In previous debates, Joe Biden, 76, came out of the gate relatively strong and lucid, not devolving into the kind of gibberish that makes for viral supercuts until the second or third hour of the debate. The vice president took a shortcut in the Democratic Party’s October debate on Tuesday night, skipping his typical strong first hour and heading straight for the looping, elliptical discursions his campaign has become known for. He punctuated it with perhaps the most patronizing barb the Democratic debates have seen this cycle.
It was Biden’s first debate that he didn’t come into as the front-runner, having been eclipsed in the polls by Sen. Elizabeth Warren, and the first question, a softball on impeachment, came to her. He stumbled through his response on impeachment, then was pressed on his son Hunter Biden’s role on the board of a Ukrainian natural gas company while Biden, as vice president, was leading Ukraine policy. It was a question that had no good answer — “On Sunday,” CNN’s Anderson Cooper said, “you announced that if you’re president, no one in your family or associated with you will be involved in any foreign businesses. My question is, if it’s not OK for a president’s family to be involved in foreign businesses, why was it OK for your son when you were vice president?” — and Biden didn’t give one.
After assuring viewers that, “Look, my son did nothing wrong,” he eventually veered into the first president’s famous farewell address on avoiding foreign entanglements but got entangled himself: “On the — look, the fact that George Washington worried on the first time he spoke after being elected president that what we had to worry about is foreign interference in our elections, it was the greatest threat to America.”
Biden’s most aggressive moment in the debate was his most cringeworthy. After he claimed that he was the only person on the stage who’d gotten big things done, Warren noted that she had ushered in the Consumer Financial Protection Bureau, the first regulatory agency built in a generation, and did so over the fierce objections of Wall Street. Biden responded by claiming loudly that he had gone to the Senate and secured votes for it. That claim is dubious at best; Biden had no public presence in the debate over the CFPB and people involved with the fight over it say he did little to nothing behind the scenes either.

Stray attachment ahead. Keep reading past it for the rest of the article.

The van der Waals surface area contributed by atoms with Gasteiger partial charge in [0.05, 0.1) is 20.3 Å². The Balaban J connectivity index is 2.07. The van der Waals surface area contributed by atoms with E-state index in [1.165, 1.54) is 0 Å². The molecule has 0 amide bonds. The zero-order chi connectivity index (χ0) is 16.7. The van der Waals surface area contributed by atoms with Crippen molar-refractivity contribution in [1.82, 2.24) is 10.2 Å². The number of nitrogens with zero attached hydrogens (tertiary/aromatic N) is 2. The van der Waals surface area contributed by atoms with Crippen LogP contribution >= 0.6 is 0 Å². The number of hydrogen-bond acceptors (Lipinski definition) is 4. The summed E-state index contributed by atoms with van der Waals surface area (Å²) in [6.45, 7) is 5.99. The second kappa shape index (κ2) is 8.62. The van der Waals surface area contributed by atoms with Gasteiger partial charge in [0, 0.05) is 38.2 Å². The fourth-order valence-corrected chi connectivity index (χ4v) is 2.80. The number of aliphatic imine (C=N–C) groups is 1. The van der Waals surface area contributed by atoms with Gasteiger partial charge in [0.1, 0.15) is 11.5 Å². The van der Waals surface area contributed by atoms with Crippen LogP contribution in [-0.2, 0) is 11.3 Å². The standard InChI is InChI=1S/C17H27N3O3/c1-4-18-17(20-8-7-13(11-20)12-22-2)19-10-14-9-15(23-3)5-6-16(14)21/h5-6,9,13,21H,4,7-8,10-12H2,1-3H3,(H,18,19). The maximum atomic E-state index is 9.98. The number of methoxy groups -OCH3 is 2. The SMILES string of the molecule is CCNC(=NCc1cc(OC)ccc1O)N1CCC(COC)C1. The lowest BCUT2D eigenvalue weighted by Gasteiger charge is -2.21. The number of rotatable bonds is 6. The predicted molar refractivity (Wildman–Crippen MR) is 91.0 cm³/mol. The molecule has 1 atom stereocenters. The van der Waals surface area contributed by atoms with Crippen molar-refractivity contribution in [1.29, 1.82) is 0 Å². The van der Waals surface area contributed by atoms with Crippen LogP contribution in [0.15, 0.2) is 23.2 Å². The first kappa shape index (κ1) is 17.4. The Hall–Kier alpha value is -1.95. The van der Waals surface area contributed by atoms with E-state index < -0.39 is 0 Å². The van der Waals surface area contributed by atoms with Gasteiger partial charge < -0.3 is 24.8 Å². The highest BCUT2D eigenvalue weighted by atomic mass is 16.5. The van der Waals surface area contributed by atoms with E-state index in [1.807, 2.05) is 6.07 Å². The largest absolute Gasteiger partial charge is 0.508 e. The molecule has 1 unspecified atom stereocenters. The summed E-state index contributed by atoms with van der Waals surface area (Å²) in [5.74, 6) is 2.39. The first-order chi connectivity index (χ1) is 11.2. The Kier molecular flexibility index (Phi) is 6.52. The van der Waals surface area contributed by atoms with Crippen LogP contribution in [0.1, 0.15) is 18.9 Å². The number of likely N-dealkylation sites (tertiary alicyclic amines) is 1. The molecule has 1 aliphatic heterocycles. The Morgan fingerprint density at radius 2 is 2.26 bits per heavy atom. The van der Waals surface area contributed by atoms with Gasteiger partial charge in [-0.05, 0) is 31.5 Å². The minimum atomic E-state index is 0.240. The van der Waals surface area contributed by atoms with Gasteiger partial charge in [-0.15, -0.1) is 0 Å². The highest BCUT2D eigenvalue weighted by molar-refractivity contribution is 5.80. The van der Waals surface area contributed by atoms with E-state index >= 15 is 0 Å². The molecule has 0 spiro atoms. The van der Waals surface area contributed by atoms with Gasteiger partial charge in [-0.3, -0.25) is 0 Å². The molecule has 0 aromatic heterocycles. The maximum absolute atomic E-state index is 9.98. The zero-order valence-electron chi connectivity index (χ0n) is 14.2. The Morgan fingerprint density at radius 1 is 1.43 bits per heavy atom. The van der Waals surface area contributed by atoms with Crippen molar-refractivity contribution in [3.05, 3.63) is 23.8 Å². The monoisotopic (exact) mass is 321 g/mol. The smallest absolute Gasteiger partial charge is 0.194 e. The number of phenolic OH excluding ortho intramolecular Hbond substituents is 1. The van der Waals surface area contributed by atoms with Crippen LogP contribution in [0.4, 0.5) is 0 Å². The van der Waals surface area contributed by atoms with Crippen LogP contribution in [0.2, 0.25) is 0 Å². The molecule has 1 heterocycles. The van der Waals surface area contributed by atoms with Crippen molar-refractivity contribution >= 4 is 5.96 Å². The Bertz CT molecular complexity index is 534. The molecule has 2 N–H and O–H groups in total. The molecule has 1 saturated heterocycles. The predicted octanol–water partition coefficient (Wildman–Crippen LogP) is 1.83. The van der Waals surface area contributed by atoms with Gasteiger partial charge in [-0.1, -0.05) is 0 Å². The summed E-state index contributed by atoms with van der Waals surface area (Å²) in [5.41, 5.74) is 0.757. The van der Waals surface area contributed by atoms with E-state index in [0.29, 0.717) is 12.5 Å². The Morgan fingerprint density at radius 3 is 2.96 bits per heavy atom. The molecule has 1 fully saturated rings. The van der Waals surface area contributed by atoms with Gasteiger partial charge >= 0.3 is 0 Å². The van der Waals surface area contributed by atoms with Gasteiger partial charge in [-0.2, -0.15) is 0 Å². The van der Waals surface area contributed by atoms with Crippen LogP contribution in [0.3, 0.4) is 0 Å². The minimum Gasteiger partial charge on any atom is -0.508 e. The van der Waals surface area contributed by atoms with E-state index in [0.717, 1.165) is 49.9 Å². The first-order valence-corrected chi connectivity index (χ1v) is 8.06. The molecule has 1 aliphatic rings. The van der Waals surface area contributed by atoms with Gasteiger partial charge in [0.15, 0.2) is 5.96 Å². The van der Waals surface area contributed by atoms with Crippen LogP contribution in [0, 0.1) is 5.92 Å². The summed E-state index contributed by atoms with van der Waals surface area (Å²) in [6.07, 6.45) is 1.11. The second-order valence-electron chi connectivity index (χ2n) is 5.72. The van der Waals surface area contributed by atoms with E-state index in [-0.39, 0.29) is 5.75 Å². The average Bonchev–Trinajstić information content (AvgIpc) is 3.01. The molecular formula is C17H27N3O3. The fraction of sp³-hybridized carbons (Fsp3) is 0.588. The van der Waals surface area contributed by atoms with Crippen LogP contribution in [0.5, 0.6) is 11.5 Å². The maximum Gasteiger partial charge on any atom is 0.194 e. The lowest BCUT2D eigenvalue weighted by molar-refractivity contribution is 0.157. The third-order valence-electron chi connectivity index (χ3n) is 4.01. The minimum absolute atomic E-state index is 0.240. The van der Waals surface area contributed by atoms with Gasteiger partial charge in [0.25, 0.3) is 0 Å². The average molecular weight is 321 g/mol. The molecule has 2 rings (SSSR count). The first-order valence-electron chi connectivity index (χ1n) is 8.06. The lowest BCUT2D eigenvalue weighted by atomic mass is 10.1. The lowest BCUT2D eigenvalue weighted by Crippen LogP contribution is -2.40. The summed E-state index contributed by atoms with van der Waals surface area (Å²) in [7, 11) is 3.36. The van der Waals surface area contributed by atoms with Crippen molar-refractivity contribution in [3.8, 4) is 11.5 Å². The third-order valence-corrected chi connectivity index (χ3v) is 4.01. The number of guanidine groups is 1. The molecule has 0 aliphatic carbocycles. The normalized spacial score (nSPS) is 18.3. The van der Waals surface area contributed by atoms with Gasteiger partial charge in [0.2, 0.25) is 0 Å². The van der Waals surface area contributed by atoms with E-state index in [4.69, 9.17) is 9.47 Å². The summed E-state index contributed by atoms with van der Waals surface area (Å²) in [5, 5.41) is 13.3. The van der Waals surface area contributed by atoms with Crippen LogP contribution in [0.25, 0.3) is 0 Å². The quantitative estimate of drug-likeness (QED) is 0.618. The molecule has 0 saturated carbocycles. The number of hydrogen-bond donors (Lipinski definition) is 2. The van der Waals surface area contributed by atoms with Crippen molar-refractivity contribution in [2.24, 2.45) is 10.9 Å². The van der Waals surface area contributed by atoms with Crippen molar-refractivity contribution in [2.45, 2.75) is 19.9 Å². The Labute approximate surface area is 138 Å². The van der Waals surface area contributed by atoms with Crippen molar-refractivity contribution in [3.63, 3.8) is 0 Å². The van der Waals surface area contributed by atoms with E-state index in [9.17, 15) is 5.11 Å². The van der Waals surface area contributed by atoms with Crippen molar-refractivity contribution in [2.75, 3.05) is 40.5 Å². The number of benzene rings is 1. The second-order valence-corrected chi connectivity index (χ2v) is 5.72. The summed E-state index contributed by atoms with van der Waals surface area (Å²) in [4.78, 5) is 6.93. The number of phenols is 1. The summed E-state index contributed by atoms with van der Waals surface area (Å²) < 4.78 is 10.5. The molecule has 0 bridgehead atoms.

In shouting and pointing at Warren and attempting to take credit for her signature achievement, he finished with a verbal pat-on-the-head: “You did a hell of a job at your job,” he told her.
Biden’s sunsetting incoherence was made all the more apparent by the contrast with the surprisingly robust return of Sen. Bernie Sanders, 78, making his first public appearance since his heart attack in Las Vegas two weeks ago. Sanders was looser and livelier than in previous debates, perhaps buoyed by expected endorsements from Reps. Alexandria Ocasio-Cortez, Ilhan Omar, and Rashida Tlaib; he has said that he feels stronger and healthier with two stents having cleared an artery blockage, and it certainly appeared that way on stage.
Biden, by contrast, was relatively absent from all the high-profile exchanges of the night: on the initial Medicare for All question, on the wealth tax, on assault weapons buybacks. On Syria, Biden called Trump’s withdrawal of U.S. forces from Syria “the most shameful thing any president has done in modern history in terms of foreign policy,” but the word salad returned as he confused Afghanistan with Iraq — the disastrous invasion of which Biden himself supported.
On Medicare for All, debate moderators throughout the campaign have been fixated on two questions, and two only, when it comes to health care reform: Should private insurance be banned, and will taxes go up for middle-class families?